Aminoglycosides have been shown to be toxic to certain cells in the ears and in the kidneys. Approximately 5-10% of the people who are treated with aminoglycosides experience some side effect, affecting their hearing, sense of balance, or kidneys. However, in most cases the damage is minor and reversible once medication is stopped.
If cells in the inner ear are damaged or destroyed, an individual may experience a loss of balance and feelings of dizziness. Damage to the middle ear may result in hearing loss or tinnitus. Neomycin, kanamycin, and amikacin are the most likely to cause problems with hearing, and streptomycin and gentamicin carry the greatest risk of causing vertigo and loss of balance. Kidney damage, apparent with changes in urination frequency or urine production, is most likely precipitated by neomycin, tobramycin, and gentamicin.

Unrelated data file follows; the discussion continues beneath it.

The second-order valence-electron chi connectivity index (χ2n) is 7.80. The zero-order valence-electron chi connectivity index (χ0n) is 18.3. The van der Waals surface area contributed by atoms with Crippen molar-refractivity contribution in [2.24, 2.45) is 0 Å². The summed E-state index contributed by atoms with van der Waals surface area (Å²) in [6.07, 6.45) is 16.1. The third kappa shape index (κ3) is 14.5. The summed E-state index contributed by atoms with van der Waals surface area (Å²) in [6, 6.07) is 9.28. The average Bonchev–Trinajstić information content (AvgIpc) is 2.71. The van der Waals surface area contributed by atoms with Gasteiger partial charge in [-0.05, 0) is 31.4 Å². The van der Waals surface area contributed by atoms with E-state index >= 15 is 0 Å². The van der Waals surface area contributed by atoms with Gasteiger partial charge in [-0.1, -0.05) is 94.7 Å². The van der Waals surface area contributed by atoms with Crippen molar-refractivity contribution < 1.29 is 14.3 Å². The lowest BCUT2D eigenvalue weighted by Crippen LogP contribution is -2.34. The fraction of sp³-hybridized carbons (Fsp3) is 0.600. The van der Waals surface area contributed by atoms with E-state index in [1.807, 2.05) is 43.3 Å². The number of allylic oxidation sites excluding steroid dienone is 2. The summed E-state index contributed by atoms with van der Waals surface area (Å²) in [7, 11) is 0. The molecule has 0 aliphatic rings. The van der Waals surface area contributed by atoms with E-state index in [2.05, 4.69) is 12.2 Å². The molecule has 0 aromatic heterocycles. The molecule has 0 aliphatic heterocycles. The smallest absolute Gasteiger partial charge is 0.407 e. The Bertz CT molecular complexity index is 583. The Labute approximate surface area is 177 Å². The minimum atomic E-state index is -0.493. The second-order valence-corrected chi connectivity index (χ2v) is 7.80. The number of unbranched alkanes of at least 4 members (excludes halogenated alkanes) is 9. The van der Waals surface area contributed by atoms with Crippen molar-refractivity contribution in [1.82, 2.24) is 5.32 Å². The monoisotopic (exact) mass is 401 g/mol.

Young children and the elderly are at the greatest risk of suffering side effects. Excessive dosage or poor clearance of the drug from the body can be injurious at any age.
Less common side effects include skin rashes and itching. Very rarely, certain aminoglycosides may cause difficulty in breathing, weakness, or drowsiness. Gentamicin, when injected, may cause leg cramps, skin rash, fever, or seizures.
If side effects linger or become worse after medication is stopped, it is advisable to seek medical advice. Side effects that may be of concern include tinnitus or loss of hearing, dizziness or loss of balance, changes in urination frequency or urine production, increased thirst, appetite loss, and nausea or vomiting.
At the proper dosage and in the presence of gramnegative enteric (intestinal) bacteria, aminoglycosides are very effective in treating an infection.
Julia Barrett, The Gale Group Inc., Gale, Detroit,